It’s not often we get to “see” sound. Perhaps we occasionally notice the digital waves in a voice recording, but watching sound happen—especially in real life—is a rarity. One classic physics experiment, however, allows us to do just that. Called Rubens Tube, or a standing wave flame tube, it displays the relationship between sound waves and sound pressure. A viral post on Reddit demonstrates what this looks like in practice using a Rubens Tube powered by a trumpet. The mesmerizing result is a spectacular display of scientific principles.
The physics experiment was created by German physicist Heinrich Rubens in 1905. The setup involves a piece of pipe that has holes drilled along its top and is sealed on either end. One end is a propane tank (or other supply of flammable gas) and the other is the source of the sound. The pipe is then lit and a standing flame appears. When a sound is made—in this case, the trumpet plays—the oscillating pressure of the sound waves lets gas escape and shapes the sound curve.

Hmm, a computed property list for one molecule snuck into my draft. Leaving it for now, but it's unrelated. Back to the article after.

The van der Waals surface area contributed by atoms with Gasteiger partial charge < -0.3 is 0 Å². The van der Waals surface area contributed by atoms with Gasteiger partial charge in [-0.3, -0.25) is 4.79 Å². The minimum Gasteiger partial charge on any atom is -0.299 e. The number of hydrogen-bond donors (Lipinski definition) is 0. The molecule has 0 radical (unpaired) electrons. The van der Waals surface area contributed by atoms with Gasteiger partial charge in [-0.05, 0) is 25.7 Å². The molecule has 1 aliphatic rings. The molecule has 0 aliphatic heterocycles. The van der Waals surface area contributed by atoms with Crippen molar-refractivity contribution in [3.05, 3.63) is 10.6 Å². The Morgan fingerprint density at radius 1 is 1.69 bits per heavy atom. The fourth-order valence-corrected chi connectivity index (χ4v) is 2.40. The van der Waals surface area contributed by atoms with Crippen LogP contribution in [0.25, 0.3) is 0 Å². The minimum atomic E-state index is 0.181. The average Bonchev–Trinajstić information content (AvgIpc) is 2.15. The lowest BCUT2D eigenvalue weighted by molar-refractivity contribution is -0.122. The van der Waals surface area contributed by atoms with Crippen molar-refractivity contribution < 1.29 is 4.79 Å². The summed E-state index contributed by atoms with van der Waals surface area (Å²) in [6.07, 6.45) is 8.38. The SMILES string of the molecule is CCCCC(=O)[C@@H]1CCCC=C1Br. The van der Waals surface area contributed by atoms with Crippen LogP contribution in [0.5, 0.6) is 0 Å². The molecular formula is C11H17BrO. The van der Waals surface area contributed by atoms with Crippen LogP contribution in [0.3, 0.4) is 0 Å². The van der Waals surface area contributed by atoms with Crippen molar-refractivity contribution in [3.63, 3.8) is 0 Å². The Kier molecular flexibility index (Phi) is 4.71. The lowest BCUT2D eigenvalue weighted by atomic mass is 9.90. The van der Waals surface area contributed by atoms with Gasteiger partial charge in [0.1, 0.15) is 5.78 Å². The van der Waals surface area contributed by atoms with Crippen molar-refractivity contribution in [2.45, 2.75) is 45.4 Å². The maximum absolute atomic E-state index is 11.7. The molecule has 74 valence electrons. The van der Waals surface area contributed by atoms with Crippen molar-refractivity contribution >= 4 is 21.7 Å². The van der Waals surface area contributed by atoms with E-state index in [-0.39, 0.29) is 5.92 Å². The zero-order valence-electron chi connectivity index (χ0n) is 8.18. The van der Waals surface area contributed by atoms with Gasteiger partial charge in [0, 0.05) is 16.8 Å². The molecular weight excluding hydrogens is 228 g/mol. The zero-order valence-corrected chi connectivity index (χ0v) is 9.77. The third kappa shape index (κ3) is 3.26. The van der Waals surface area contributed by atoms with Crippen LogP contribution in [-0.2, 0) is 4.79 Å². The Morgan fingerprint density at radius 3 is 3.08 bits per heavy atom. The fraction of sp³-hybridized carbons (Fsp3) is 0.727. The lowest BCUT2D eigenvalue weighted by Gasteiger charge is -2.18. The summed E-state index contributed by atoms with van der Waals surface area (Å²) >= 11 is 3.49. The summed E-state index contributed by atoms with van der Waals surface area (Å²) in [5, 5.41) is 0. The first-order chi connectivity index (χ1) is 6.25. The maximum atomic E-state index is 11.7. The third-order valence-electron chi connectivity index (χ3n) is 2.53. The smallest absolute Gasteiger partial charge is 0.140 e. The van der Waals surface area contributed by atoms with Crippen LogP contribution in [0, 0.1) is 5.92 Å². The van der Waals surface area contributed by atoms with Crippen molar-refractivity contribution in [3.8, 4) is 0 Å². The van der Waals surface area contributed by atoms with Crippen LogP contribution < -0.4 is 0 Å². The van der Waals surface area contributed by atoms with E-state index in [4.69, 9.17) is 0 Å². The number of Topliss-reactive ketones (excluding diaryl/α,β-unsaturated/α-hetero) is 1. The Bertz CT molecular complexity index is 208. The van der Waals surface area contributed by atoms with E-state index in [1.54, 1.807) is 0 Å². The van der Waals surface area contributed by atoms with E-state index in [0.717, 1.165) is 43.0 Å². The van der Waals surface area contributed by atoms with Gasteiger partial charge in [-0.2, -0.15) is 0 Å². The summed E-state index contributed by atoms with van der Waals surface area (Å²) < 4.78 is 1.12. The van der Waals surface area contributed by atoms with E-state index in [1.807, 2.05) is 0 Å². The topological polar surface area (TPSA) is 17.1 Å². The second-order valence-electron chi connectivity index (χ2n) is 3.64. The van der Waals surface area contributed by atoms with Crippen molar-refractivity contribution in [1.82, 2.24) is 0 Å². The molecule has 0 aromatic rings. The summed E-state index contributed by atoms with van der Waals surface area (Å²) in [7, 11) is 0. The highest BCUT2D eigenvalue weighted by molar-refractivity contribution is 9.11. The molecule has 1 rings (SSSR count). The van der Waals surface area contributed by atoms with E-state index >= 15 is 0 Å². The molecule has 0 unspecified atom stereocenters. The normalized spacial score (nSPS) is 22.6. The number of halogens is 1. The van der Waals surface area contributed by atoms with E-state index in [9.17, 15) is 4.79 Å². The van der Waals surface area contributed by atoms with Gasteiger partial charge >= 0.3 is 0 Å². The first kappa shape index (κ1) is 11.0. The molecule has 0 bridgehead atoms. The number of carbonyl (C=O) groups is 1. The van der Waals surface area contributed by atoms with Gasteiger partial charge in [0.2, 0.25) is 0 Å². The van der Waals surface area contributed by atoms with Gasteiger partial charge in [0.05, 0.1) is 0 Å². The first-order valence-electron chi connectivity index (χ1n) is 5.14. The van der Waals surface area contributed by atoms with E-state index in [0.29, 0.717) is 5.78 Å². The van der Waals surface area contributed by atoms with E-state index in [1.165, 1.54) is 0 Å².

The trumpet player shows how quickly sound waves change, and how the various notes in his tune play a role in manipulating the flame. It’s a reminder that even the smallest things in our world are incredible when you stop to consider the physics of it all.
Scroll down to see the trumpet Rubens Tube video that has gone viral as well as more videos featuring the experiment.
A classic physics experiment called Rubens Tube allows us to “see” sound. This viral trumpet performance demonstrates its principles.
The physics experiment was created by German physicist Heinrich Rubens in 1905. Here's an explanation of how it works and the setup.
This concept has been used in other musical settings.
The oscillating pressure of the sound waves lets gas escape and shapes the sound curve. It can look quite different depending on the sound being made at any given time.
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